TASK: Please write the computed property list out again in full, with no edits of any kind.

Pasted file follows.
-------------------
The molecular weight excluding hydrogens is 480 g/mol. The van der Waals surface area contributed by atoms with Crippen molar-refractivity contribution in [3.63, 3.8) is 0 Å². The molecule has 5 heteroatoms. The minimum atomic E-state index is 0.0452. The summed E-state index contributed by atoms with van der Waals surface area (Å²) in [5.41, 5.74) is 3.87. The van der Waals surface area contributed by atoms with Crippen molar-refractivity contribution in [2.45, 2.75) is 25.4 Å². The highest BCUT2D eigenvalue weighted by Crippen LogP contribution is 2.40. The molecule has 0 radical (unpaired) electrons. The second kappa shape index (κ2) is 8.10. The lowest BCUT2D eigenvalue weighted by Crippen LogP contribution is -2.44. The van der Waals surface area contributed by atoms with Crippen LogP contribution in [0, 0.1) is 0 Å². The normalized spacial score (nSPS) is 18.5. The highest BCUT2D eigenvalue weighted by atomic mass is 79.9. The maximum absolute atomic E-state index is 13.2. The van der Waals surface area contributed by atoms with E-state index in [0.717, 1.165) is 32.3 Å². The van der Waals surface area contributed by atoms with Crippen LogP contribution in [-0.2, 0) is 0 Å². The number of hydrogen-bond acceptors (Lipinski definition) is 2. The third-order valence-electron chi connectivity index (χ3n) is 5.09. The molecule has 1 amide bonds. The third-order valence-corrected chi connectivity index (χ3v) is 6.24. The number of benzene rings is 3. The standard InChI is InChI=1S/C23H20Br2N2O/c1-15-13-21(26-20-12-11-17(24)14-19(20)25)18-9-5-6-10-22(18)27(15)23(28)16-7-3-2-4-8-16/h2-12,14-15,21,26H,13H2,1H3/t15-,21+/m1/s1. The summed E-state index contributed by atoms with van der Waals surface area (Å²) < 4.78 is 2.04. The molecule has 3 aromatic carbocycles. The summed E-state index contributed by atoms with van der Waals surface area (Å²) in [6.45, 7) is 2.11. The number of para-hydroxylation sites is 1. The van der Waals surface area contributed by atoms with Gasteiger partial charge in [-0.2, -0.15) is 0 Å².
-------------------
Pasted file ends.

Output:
The molecular weight excluding hydrogens is 480 g/mol. The van der Waals surface area contributed by atoms with Crippen molar-refractivity contribution in [3.63, 3.8) is 0 Å². The molecule has 5 heteroatoms. The minimum atomic E-state index is 0.0452. The summed E-state index contributed by atoms with van der Waals surface area (Å²) in [5.41, 5.74) is 3.87. The van der Waals surface area contributed by atoms with Crippen molar-refractivity contribution in [2.45, 2.75) is 25.4 Å². The highest BCUT2D eigenvalue weighted by Crippen LogP contribution is 2.40. The molecule has 0 radical (unpaired) electrons. The second kappa shape index (κ2) is 8.10. The lowest BCUT2D eigenvalue weighted by Crippen LogP contribution is -2.44. The van der Waals surface area contributed by atoms with Crippen LogP contribution in [0, 0.1) is 0 Å². The normalized spacial score (nSPS) is 18.5. The highest BCUT2D eigenvalue weighted by atomic mass is 79.9. The maximum absolute atomic E-state index is 13.2. The van der Waals surface area contributed by atoms with E-state index in [0.717, 1.165) is 32.3 Å². The van der Waals surface area contributed by atoms with Crippen LogP contribution in [-0.2, 0) is 0 Å². The number of hydrogen-bond acceptors (Lipinski definition) is 2. The third-order valence-electron chi connectivity index (χ3n) is 5.09. The molecule has 1 amide bonds. The third-order valence-corrected chi connectivity index (χ3v) is 6.24. The number of benzene rings is 3. The standard InChI is InChI=1S/C23H20Br2N2O/c1-15-13-21(26-20-12-11-17(24)14-19(20)25)18-9-5-6-10-22(18)27(15)23(28)16-7-3-2-4-8-16/h2-12,14-15,21,26H,13H2,1H3/t15-,21+/m1/s1. The summed E-state index contributed by atoms with van der Waals surface area (Å²) < 4.78 is 2.04. The molecule has 3 aromatic carbocycles. The summed E-state index contributed by atoms with van der Waals surface area (Å²) in [6.45, 7) is 2.11. The number of para-hydroxylation sites is 1. The van der Waals surface area contributed by atoms with Gasteiger partial charge in [-0.2, -0.15) is 0 Å².